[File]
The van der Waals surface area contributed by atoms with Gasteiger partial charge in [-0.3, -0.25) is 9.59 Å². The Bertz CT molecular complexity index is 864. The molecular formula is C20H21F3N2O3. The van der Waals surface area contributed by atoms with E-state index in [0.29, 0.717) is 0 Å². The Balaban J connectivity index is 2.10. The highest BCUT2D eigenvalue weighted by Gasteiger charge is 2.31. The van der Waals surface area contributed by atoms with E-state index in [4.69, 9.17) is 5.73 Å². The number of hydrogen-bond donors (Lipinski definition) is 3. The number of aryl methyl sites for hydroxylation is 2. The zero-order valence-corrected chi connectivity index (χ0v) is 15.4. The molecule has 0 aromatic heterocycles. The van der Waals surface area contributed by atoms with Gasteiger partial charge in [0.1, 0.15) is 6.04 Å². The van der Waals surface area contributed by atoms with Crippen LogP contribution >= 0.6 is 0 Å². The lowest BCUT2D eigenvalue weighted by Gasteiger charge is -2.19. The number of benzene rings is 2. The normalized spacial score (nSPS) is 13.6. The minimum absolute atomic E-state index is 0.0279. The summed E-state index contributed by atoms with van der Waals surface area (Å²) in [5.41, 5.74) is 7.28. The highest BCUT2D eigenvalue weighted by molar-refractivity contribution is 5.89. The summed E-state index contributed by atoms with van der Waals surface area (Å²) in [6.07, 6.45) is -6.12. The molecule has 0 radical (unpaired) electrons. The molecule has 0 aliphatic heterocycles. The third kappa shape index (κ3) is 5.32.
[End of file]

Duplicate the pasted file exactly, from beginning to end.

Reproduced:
The van der Waals surface area contributed by atoms with Gasteiger partial charge in [-0.3, -0.25) is 9.59 Å². The Bertz CT molecular complexity index is 864. The molecular formula is C20H21F3N2O3. The van der Waals surface area contributed by atoms with E-state index in [0.29, 0.717) is 0 Å². The Balaban J connectivity index is 2.10. The highest BCUT2D eigenvalue weighted by Gasteiger charge is 2.31. The van der Waals surface area contributed by atoms with E-state index in [4.69, 9.17) is 5.73 Å². The number of hydrogen-bond donors (Lipinski definition) is 3. The number of aryl methyl sites for hydroxylation is 2. The zero-order valence-corrected chi connectivity index (χ0v) is 15.4. The molecule has 0 aromatic heterocycles. The van der Waals surface area contributed by atoms with Gasteiger partial charge in [0.1, 0.15) is 6.04 Å². The van der Waals surface area contributed by atoms with Crippen LogP contribution >= 0.6 is 0 Å². The lowest BCUT2D eigenvalue weighted by Gasteiger charge is -2.19. The number of benzene rings is 2. The normalized spacial score (nSPS) is 13.6. The minimum absolute atomic E-state index is 0.0279. The summed E-state index contributed by atoms with van der Waals surface area (Å²) in [5.41, 5.74) is 7.28. The highest BCUT2D eigenvalue weighted by molar-refractivity contribution is 5.89. The summed E-state index contributed by atoms with van der Waals surface area (Å²) in [6.07, 6.45) is -6.12. The molecule has 0 radical (unpaired) electrons. The molecule has 0 aliphatic heterocycles. The third kappa shape index (κ3) is 5.32.